Usually we would expect a lift in stock with the warmer season. For ourselves, we are seeing a lift in listings and will be bringing 3 to the market this spring (and may have a couple more to come). However, the fact that general stock numbers are not up suggests that the market could be headed for a reasonably quiet start to the summer selling season.
So Is Now A Good Time To...
Sell In The Eastern Bays and Remuera?
A lack of choice in the current market in Orakei, St Heliers, Mission Bay, Glendowie, Kohimarama and Remuera
One big concern, given the lack of listings especially in the prized Eastern Bays and Remuera areas, is that vendors are worried that they are unable to find a property that they will like if they sell theirs. Very understandable – after all, who wants to move without a home to look forward to? Well, a solution to that problem is for a long settlement and for vendors to start house-hunting early. This means getting finances sorted etc before even putting your own home on the market and getting mortgage pre-approvals. Why? You can start making offers at the time when your house is on the market, based on timely feedback (hope you are getting them from your preferred agent), and with slightly longer median days to sell, that means you can reasonably be looking at 2-3 months to buy your next home.
Have a read about our previous article on buying or selling first here.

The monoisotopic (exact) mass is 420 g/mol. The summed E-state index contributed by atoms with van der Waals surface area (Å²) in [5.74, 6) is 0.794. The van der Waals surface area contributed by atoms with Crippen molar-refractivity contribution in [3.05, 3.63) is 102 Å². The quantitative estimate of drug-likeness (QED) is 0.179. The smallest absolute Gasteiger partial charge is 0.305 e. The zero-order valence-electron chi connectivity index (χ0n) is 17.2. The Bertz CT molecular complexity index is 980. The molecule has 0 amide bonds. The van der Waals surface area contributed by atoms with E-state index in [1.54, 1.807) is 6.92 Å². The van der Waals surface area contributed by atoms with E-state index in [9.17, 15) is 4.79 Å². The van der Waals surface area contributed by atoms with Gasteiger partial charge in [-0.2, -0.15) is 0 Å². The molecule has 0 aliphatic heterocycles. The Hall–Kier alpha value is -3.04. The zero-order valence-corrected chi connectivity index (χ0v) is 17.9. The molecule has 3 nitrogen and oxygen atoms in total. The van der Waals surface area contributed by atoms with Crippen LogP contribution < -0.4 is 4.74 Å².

Brief us about your buying requirements.
Another tip is to get in touch with real estate agents with a wide network and tell them about your buying requirements. We speak to many homeowners every day, some of whom are happy to sell ‘privately’ (if there’s a right offer) because they don’t want to deal with open homes. Their homes may well be suitable for you. But we wouldn’t know how to help you if we don’t have your buying requirements.
Work with agents who have wide networks
Well, it’s a network that’s driven by digital marketing and outreach, and not just by listings and open homes. And this is something we possess, that we can utilise to your benefit.
Downsizing in this market
If you are downsizing, then you should consider all options carefully. Time and tide wait for no one, and there’s no guarantee that the market will ‘recover’ next year. Sure, it may eventually recover in the next decade but can you wait till then?
What we would suggest is to make sure you are comfortable making the next step and happy as to where you are going next. This would involve researching and making sure that the environment and home you are buying next will fit your requirement.
Buy In The Eastern Bays and Remuera?
As with previous months, our views remain unchanged – it remains a good time to be buying if you are buying your first home or upgrading, and you can comfortably afford mortgage payments. Why?
- In the September meeting, the Reserve Bank decided to keep the official cash rate (OCR) unchanged at 1.0%. However, with signs that general (CPI) price pressures are still pretty subdued and that the New Zealand economy might be stalling, there is widespread expectation that the OCR will be cut to 0.75%. This will drive retail mortgage interest rates even lower, especially when the volumes remain subdued and banks compete for the best business. Some experts have predicted 2s by the end of the year.